30      In the present case, it should be noted, first of all, that the applicant does not dispute the findings of the Board of Appeal set out in paragraphs 19 and 34 of the contested decision, according to which, in relation to the earlier word mark UGLI and figurative mark ‘UGLI Fruit – but the affliction is only skin deep’, the relevant public consists respectively of the average consumer in the European Union, including the United Kingdom, and the average consumer in the United Kingdom.

31      Similarly, the parties do not deny that the goods in question are identical. Only the Board of Appeal’s assessment of the similarity of the marks at issue and of the existence of a likelihood of confusion is disputed.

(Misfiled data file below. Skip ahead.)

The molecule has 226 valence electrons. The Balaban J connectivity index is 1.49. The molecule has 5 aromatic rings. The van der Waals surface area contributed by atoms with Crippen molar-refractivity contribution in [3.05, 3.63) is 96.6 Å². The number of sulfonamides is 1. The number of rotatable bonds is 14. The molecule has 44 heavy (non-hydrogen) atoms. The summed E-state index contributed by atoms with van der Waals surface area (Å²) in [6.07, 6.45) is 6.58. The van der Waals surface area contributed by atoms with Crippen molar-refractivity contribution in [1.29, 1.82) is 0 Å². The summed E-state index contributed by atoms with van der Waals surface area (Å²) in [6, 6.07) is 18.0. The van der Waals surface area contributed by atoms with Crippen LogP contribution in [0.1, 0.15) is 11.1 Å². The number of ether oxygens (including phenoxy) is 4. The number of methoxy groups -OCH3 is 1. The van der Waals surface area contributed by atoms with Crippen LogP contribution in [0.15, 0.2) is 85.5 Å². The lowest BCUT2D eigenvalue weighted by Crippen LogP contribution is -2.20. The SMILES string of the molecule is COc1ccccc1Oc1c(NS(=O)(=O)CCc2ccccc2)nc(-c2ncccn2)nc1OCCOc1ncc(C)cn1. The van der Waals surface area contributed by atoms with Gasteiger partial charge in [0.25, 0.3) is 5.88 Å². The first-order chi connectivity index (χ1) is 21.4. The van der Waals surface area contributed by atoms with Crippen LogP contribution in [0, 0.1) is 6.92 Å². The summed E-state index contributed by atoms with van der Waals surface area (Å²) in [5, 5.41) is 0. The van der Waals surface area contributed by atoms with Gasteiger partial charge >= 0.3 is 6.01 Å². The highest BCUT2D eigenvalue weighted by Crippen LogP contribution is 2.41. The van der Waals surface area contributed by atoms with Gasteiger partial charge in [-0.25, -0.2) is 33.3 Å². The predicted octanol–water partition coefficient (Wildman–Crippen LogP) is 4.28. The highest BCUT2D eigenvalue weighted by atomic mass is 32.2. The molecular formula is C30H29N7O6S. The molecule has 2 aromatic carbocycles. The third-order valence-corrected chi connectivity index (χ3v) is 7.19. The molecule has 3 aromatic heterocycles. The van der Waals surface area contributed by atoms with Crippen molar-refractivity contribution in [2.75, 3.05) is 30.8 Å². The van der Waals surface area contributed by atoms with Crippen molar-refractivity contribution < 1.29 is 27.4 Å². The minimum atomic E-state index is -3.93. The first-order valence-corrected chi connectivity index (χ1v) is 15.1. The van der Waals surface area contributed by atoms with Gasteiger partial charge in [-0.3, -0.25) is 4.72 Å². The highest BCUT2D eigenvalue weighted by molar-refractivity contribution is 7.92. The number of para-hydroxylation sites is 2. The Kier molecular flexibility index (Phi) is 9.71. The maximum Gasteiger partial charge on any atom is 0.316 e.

The similarity of the signs

32      According to settled case-law, the assessment of the visual, phonetic and conceptual similarity of the signs in question must be based on the overall impression given by those signs, bearing in mind, inter alia, their distinctive and dominant components (see Case T-292/01 Philips-Van Heusen v OHIM – Pash Textilvertrieb und Einzelhandel (BASS) [2003] ECR II-4335, paragraph 47 and the case-law cited).

–       The similarity between the marks EGLÉFRUIT and UGLI

33      Concerning the visual similarity of the signs, in support of the finding that the marks at issue were dissimilar overall, the Board of Appeal noted, in paragraph 22 of the contested decision, that they differed in length and that, despite the fact that the signs at issue have the letters ‘g’ and ‘l’ as respectively the second and third letters, there remained numerous differences as a result of the presence of other letters. The Board of Appeal held, moreover, that consumers normally paid more attention to the first letters in a mark, which were different in the present case.